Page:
Página InicialGruposDiscussãoMaisZeitgeist
Pesquisar O Sítio Web
Este sítio web usa «cookies» para fornecer os seus serviços, para melhorar o desempenho, para analítica e (se não estiver autenticado) para publicidade. Ao usar o LibraryThing está a reconhecer que leu e compreende os nossos Termos de Serviço e Política de Privacidade. A sua utilização deste sítio e serviços está sujeita a essas políticas e termos.
Hide this

Resultados dos Livros Google

Carregue numa fotografia para ir para os Livros Google.

Kinfolk por Pearl S Buck
A carregar...

Kinfolk (original 1950; edição 1949)

por Pearl S Buck (Autor)

MembrosCríticasPopularidadeAvaliação médiaMenções
305867,020 (3.66)9
Four Chinese-American siblings make an emotional journey to their ancestral home in this novel from the Nobel and Pulitzer Prize-winning author of The Good Earth.  Dr. Liang is a comfortably well-off professor of Confucian philosophy who fled China because of the government's crackdown on intellectuals. Now, settled in 1940s New York, he believes in the notion of a pure and unchanging homeland. Under his influence, Liang's four grown children make the momentous decision to move to China, despite having spent their whole lives in the United States. But as the siblings try in various ways to adjust to a new place and culture, they learn that the definition of home is far different from what they expected.   Kinfolk is the involving story of an American family and literary fiction of the highest order. The New York Times-bestselling author of Dragon Seed, China Sky, and many other novels, explores the complexities of immigration, multiculturalism, nationality, and the primordial human longing to find our roots.   This ebook features an illustrated biography of Pearl S. Buck including rare images from the author's estate.… (mais)
Membro:theschrocketeer
Título:Kinfolk
Autores:Pearl S Buck (Autor)
Informação:John Day Co (1949), 405 pages
Colecções:A sua biblioteca
Avaliação:
Etiquetas:Nenhum(a)

Pormenores da obra

Kinfolk por Pearl S. Buck (1950)

Nenhum(a)
A carregar...

Adira ao LibraryThing para descobrir se irá gostar deste livro.

Ainda não há conversas na Discussão sobre este livro.

» Ver também 9 menções

Mostrando 1-5 de 8 (seguinte | mostrar todos)
Is this novel how Pearl Buck supposed China would recover after World War II? It seems so. The message is plain and simple: respect for tradition while making way for modern science and technology. Written before the Communist victory and ouster of Chiang Kai-shek from the Chinese mainland, Kinfolk and Buck underestimate the ferocity of the forces of revolution that would sweep away her beloved traditions forever. Against the backdrop of the current year, 2018, such seems even more true.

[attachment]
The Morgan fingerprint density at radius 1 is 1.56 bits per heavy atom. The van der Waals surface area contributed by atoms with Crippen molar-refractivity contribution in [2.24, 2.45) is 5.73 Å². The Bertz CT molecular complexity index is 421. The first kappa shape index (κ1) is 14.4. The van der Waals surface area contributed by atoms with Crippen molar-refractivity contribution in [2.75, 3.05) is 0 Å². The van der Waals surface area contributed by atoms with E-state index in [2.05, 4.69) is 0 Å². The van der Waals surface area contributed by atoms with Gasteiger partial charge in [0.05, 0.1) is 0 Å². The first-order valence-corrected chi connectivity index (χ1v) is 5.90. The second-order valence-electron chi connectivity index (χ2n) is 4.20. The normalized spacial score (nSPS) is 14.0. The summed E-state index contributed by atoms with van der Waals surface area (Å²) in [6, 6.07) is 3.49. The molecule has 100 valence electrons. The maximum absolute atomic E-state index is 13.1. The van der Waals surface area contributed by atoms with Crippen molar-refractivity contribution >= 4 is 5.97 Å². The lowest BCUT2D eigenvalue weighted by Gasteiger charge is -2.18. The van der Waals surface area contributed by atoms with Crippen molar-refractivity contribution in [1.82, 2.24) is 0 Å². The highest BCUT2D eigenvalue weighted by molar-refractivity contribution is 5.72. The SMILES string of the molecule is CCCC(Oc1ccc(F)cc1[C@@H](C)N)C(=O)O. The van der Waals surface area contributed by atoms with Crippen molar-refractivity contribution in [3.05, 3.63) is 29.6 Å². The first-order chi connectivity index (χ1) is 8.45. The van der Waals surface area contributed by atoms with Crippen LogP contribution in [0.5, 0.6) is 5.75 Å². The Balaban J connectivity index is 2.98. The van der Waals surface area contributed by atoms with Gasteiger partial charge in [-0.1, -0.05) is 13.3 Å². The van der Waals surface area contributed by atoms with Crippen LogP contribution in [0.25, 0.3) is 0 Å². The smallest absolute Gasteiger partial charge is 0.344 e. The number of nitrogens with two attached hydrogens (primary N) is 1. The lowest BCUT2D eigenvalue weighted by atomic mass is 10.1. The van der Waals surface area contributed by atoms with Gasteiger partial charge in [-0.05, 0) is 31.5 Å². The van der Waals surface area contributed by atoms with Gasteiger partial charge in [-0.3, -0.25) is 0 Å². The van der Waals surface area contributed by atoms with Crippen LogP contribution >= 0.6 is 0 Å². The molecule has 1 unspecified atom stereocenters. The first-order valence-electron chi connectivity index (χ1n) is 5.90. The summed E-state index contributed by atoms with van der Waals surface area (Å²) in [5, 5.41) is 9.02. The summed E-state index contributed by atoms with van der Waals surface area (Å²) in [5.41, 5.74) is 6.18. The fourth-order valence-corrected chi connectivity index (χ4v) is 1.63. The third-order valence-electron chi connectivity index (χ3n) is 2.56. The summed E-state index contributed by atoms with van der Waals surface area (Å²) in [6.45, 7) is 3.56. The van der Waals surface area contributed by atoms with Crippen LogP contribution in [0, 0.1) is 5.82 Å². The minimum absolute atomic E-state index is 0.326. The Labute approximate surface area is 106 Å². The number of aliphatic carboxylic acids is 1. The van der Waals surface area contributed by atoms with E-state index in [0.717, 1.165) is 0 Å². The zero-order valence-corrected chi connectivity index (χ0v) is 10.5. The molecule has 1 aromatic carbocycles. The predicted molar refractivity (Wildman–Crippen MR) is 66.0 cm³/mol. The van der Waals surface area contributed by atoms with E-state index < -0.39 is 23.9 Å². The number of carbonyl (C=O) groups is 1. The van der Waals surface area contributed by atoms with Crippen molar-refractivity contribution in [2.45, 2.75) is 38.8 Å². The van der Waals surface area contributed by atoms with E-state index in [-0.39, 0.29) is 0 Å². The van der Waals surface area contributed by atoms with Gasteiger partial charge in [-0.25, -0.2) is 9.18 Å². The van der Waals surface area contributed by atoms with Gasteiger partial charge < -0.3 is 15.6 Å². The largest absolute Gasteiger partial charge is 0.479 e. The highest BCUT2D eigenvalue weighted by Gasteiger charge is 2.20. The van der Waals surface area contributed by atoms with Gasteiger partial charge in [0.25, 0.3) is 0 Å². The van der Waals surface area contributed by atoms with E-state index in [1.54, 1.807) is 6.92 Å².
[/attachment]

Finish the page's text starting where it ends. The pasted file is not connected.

Again, as with all Buck novels, the story is intriguing. But Kinfolk revealed a side of her I had never encountered before. For in it, she displays a mastery of comedic banter among the Liang family that counterpoints the very serious social developments molding and, in some cases, whisking away individual lives. So strong was it at times that I began to have a nagging feeling that I had seen these characterizations work within a dramatic plot before. Then, it hit me. I swear that Kinfolk at times resembles a Charlie Chan movie (I like Charlie Chan, for what it's worth). The elder Chinese patriarch forever quoting Confucius, while his Americanized children, especially Number One and Number Two Sons, seem determined to express their American manners and ways of speech ever more aggressively. The same even happens with Charlie's daughters. At any rate, the comedic tone of the novel is given free rein, so much so that the one notable death is almost treated dismissively.

How much of Chinese culture and society do we understand from Buck's novels? I'm not sure. I do know we come to quite a clear understanding of Pearl Buck's understanding of Chinese culture. Yet no matter how much Buck wished otherwise, she was always an outsider, someone who did not and could not belong. Her zealotry in "converting" the Chinese to her way of thinking reflected all too American values that simply were misplaced in China. Her dreams of emancipated women, elevated peasants, and widespread freedom within a traditional collectivized family oriented culture were just not fated to work. For all of the appeals of Kinfolk and Buck to the contrary, there will never be a bridge of unity between East and West. The reality is there to see, today. Oddly enough, it is the Japanese, whose civilization Buck excoriated in Dragon Seed, who have come closest to meeting her ideal of the future. ( )
  PaulCornelius | Apr 12, 2020 |